Loyola University Chicago Día de los Muertos Virtual Altar

Join the Loyola University Chicago Libraries and Arrupe College in remembering and honoring lost loved ones with our very first virtual interactive altar. We invite you to add names and images of loved ones here.

Día de los Muertos (Day of the Dead) is a holiday celebrated throughout Mexico and Latin America on November 1 and 2. Throughout Day of the Dead, individuals commemorate and honor the memory of their family and friends who are no longer with us. The roots of the Day of the Dead, celebrated in contemporary Mexico and among those of Mexican heritage in the United States and around the world, go back some 3,000 years, to the rituals honoring the dead in pre-Columbian Mesoamerica. The Aztecs and other Nahua people living in what is now central Mexico held a cyclical view of the universe, and saw death as an integral, ever-present part of life.

On the Day of the Dead, it is believed that the border between the spirit world and the real world dissolve. Living family members treat the deceased as honored guests in their celebrations, and leave the deceased’s favorite foods and other offerings at gravesites or on the ofrenda (altars) built in their homes. Ofrenda/Altars are decorated with candles, bright marigolds called cempasuchil and red cockscombs alongside food like stacks of tortillas and fruit.

The most recognizable symbols related to the Day of the Dead are calacas (skeletons) and calaveras (skulls). In the early 19th century, the printer and cartoonist José Guadalupe Posada reenvisioned Mictecacíhuatl, the Aztec goddess of the underworld, as a female skeleton known as La Calavera Catrina, now the most recognizable Day of the Dead icon.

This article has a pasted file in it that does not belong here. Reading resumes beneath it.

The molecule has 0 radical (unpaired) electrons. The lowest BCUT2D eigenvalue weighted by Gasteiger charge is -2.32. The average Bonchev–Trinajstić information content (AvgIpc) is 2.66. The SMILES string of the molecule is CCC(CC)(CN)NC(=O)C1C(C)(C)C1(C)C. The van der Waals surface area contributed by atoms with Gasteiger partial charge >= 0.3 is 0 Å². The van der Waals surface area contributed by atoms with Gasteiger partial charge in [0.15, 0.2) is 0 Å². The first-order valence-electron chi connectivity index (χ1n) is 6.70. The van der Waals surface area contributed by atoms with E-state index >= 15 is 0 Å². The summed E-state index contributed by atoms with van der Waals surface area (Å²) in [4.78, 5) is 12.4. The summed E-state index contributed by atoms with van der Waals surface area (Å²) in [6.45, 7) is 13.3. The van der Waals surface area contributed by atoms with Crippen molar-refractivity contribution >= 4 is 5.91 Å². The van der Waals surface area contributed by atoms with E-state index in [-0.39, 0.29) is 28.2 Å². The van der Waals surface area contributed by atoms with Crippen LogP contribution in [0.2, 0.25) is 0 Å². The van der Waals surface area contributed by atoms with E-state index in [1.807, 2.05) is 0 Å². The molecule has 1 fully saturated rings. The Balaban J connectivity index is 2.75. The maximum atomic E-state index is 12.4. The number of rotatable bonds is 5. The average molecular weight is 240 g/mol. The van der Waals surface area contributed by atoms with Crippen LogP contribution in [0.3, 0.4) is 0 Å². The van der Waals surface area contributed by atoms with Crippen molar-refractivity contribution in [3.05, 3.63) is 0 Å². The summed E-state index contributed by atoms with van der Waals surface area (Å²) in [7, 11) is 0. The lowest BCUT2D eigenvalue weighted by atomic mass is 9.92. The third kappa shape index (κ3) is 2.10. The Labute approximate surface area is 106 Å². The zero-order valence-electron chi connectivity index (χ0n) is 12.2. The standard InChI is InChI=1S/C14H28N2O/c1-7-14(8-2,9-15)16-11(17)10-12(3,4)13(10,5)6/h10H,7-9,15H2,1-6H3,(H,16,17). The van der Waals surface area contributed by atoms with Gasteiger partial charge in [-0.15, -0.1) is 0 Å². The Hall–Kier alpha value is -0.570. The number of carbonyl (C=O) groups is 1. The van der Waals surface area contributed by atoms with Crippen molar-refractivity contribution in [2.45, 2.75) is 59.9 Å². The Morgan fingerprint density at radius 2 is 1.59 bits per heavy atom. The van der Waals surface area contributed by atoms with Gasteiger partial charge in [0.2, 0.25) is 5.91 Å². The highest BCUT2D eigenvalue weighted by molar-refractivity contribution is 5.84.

In Guatemala, another popular tradition that takes place during the Day of the Dead is the Kite Festival, many are held across the country in big, open spaces where people gather to show off their kites, lift them up, and make them compete to honor the dead. Kite Festivals in Guatemala are unique due to the size of the kites. People spend all year long building them and coming up with the design, many of which are 40 feet or larger.  The spectacular displays fill the air over cemeteries across the country.

In recent years, the tradition has developed even more due to its visibility in popular culture and its growing popularity in the United States. Though the particular customs and scale of Day of the Dead celebrations continue to evolve, the heart of the holiday has remained the same over thousands of years. It is an occasion for remembering and celebrating those who have passed on from this world, while at the same time portraying death in a more positive light, as a natural part of the human experience.

For additional information on Día de los Muertos in Chicago, check out the National Museum of Mexican Art in the Pilsen neighborhood.

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